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EP Review: Folly Group // Human and Kind

Since announcing themselves with early singles ‘Fashionista’ and ‘Four Wheel Drive’ a little over a year ago, Folly Group have found their feet as something of an outlier in the London post-punk community.

Although very much a cousin of the scene, there was immediately a different atmosphere to the music created by Sean, Louis, Tom and Kai. Pitched up in their home/studio in London’s Zone 3, the quartet weaponised handbrake tempo turns, creeping synths and a darker delivery than their peers in the capital.

This outlier status has been punctuated by legendary avant label Ninja Tune, who have made Folly Group the first band to be signed to their Technicolour imprint – where the likes of Octa Octa and Sofia Kourtesis received their breaks.

Human and Kind’s first single, ‘I Raise You (The Price of Your Head)’, sees Folly Group announcing the EP campaign with a more liberated sound which alludes to hi-hat adorned indie-pop. It transpires that this track, alongside the EP’s other taster ‘Paying The Price’, was to be the perfect preview for Human and Kind, with the band stepping more readily than before into traditional pop sensibilities.

Opener ‘Faint of Hearts’ employs a chipper call-and-response delivery which brings to mind the 80s vocal inflections of Adam Ant or Duran Duran’s Simon Le Bon – albeit with a touch of that Folly ominousness.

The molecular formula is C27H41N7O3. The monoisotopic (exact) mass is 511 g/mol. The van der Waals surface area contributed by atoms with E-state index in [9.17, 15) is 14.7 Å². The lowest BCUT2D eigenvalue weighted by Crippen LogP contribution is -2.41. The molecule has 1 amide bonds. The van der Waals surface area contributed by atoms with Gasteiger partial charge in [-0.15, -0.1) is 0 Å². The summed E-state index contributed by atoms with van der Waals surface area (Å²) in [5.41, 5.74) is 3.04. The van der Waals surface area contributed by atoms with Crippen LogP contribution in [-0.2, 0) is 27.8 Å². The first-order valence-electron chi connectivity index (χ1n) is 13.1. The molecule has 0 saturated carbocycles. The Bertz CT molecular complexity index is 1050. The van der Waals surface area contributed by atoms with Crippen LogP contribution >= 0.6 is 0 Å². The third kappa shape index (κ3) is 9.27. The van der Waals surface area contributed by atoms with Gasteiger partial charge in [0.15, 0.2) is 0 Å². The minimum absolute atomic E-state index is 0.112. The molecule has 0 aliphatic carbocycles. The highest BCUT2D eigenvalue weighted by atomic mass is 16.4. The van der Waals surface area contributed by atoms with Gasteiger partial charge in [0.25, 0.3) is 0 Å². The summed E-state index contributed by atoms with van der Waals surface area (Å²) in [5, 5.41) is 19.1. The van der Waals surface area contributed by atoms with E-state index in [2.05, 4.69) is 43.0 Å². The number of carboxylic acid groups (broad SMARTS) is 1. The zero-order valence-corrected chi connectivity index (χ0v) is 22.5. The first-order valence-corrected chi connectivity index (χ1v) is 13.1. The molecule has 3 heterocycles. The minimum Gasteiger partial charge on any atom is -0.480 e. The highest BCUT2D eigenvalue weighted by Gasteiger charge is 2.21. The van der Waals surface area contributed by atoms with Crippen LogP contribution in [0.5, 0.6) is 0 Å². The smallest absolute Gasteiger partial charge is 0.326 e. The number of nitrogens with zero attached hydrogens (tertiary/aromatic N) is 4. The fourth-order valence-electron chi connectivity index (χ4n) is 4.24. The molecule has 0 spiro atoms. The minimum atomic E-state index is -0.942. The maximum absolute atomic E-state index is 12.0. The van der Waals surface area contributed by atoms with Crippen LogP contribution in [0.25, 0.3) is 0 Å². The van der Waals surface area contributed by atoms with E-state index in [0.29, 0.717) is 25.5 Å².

Despite the energy and freedom found within these opening songs, they land with the threat that this follow-up EP may lack the intensity and depth of debut release Awake and Hungry. This looming toothlessness is – appropriately – rectified around the penultimate track ‘The Tooth of February’, on which Folly Group do what they do best: subverting guitar-led post-punk into an interesting and unrecognisable beast.

“Where Awake and Hungry doubled as a diary of the band’s formative months and encapsulation of our live show, Human and Kind is a projection of our ambition,” the band have say of the new release. ‘And our desire to push ourselves through what we might previously have perceived as the ceiling of possibility for four players.’ Listening to the full EP doesn’t shed much light on what is meant by this statement, until the closing, titular track. ‘Human and Kind’ sees Folly Group stripping their sound back to its bones, offering a genuine sense of depth to the sophomore outing.

With the wonky sound of post-punk maxing itself out over the past year or so, many bands have been assigned the task of evolving their sound without losing sight of their identity. On Human and Kind, Folly Group have allowed their uneasy, jagged rhythms to make way for a more expansive sound, and – in doing so – planting the seeds for a debut album campaign which we can, at the very least, be really quite excited about.

photo credit: Alex Waespi

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Matt Ganfield

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